A new study published in the journal Scientific Reports states global warming increases the salinity of beaches or their salt content.  The research team found that sediments from the Slaughter Beach in Delaware, US contain four times more salt content than ocean water.

According to the study’s lead author Xiaolong Geng, a postdoctoral fellow at the New Jersey Institute of Technology’s Center for Natural Resources Development (CNRDP), the increased salinity is caused by evaporation along the shore. They gathered 400 sediment samples at the beach for seven days.

The researchers were expecting to record 25 grams per liter (g/L) of salt but they found that the salinity in the upper intertidal zone or the high tide line of the seashore, which gets covered during high tide and uncovered during low tide, measured 60 g/L. Some even reached up to 100 g/L.

This increased salt content can negatively affect invertebrates like mussels, sea anemones and crabs. Animals like birds and sea mammals that feed on these as well as planets like kelp will also be affected.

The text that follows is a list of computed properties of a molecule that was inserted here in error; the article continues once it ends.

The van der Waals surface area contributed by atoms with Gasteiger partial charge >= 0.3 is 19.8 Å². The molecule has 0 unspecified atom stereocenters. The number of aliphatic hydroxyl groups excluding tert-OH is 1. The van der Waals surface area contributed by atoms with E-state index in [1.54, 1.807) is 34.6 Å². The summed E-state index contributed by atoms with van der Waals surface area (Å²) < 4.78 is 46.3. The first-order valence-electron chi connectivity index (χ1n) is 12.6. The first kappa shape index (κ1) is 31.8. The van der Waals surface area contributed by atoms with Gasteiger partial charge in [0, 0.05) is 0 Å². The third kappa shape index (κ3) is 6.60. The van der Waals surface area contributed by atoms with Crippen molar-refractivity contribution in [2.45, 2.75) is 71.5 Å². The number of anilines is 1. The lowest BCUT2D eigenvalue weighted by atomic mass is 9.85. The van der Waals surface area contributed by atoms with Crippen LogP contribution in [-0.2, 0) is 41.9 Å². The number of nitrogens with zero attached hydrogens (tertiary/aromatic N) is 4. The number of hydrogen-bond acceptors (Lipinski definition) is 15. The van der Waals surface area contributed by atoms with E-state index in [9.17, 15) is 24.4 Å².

The research team’s models demonstrate that increasing temperature associated with global warming will also alter the pattern of pore water salinity apart from increasing the salinity. This will cause the species that thrive in the area to migrate to other locations.

“Evaporation is an important driver of underground water flow and salinity gradients, and animals such as mussels and crabs are affected by changes in salinity. If the concentrations are too high or too low, they will move away,” says Geng.

This study is the first major one  to investigate the effects of evaporation on the flow of subsurface water and salinity in the beach intertidal zone. Michel Boufadel, director of the CNRDP, hopes that their study could improve how authorities conduct water management in coastal areas.